The issue: opportunity cost

You help clients invest what’s left after they’ve spent their money. But what if you could help them better understand their spending and maximize those leftovers?

Most people don’t think about spending in a rational way. Thinking about money and how to spend it is difficult, and thinking about its value in the future is almost impossible. That’s because it is hard for us to consider the opportunity costs of objects we purchase.

In other words, people rarely say, “If I buy this cup of coffee today, I won’t be able to purchase X [e.g., 5% of a book] tomorrow.”

What’s the trade-off?

I conducted a study with people on the verge of purchasing a car to determine their ability to assess the opportunity cost of that purchase. We asked: “If you buy this Toyota today, what will you not be able to do in future as a result?” More than 90% of respondents couldn’t answer the question.

After some probing, the majority said, “If I buy this Toyota today, I will not be able to buy a Honda tomorrow.” Nobody said, “I will not be able to buy 300 lunches at a restaurant,” or “I will have to give up seven family vacations.” They were making real trade-offs, but the participants couldn’t compare the value of money across categories or time.

Part of what makes money so complex is we can use it to buy so many different things. If someone gave you some coins and said, “You can only buy clothing with this,” it would be easy to determine how much utility you could get with the coins. But, absent that specific directive, it’s more difficult to figure out how to use our money.

Can’t touch this

The opaque nature of modern spending makes things even harder by making money less tangible. If I gave you $1,000 in an envelope each week, you would see that what you’re spending comes at the expense of other things you may purchase. But with credit and debit cards, loans and mortgages, financial mechanisms have become increasingly muddied, making it more difficult for people to compare the value of spending now with the value of money in the future.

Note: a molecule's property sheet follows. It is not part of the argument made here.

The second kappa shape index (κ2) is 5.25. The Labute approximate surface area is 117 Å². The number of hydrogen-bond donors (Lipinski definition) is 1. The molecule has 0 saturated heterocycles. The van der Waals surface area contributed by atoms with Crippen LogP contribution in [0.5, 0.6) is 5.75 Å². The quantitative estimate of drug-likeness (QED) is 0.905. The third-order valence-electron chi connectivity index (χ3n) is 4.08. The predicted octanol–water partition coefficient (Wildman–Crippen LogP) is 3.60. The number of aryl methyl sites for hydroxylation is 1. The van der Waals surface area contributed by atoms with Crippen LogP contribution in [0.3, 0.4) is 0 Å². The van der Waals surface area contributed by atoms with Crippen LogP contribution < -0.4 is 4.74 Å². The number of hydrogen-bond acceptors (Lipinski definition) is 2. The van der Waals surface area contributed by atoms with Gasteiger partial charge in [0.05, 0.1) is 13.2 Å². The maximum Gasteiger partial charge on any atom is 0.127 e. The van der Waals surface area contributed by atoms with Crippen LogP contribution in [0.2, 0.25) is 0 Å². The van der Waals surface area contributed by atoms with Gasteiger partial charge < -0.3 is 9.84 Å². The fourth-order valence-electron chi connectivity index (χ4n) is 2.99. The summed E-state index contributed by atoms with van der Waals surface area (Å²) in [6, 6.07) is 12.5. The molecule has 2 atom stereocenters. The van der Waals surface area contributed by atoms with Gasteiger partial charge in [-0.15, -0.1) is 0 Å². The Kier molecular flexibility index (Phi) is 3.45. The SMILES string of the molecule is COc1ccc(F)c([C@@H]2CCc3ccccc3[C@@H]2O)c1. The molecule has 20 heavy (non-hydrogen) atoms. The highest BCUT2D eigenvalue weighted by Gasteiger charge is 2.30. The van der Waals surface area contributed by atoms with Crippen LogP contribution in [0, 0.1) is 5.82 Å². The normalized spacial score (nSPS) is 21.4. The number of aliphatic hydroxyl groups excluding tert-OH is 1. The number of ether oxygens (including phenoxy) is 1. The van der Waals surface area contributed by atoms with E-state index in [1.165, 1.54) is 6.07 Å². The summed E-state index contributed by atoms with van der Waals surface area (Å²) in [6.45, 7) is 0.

What advisors can do

Help clients better understand their spending habits and encourage them to think about the opportunity costs of everyday purchases in relation to their investments. In the long run, saving more may have a much greater impact on their financial security than rates of return.

The best way to do this is to garner a better understanding of the irrationality behind spending decisions, and to regularly assess your clients’ spending habits. Explain the 30 coffees clients buy this month may be equivalent to $1,000 per year in retirement income. Or if someone wants to take a $2,000 trip to Iceland, explain each $40 dinner out is 2% of that vacation.

And encourage clients to consult you on big spending decisions. If they’re setting out to buy a large house in the suburbs, talk to them about all the costs associated with that—commuting, higher utilities, maintenance and renovations, new furniture—and ask them what they’re willing to give up now and in future in order to make that stretch.

A lot of people feel entitled to have it all. Most can’t. And it’s your job to make that clear.

Irrational valuations

Irrelevant influences and considerations, such as a person’s present emotions or anchor values, can influence how much worth someone places in an object (see advisor.ca/anchoring).

In a study, Professor Dan Ariely and his team asked participants to determine the value of objects like wine, chocolates and electronics.

“We first told them to consider whether they would pay the amount equivalent to the last two digits of their social security numbers,” he says. “We found a significant correlation between the amount they were willing to pay and these digits.”

For instance, someone whose SSN ends in 25 valued the objects much lower than someone with the last two digits of 78.

For no logical reason, the test subjects gravitated toward the most recent number they had considered in order to value the items. Even with full information about the objects, most people had no logical point of reference to help them place a value on these objects, instead using their own (irrelevant) past decisions or experiences as anchors.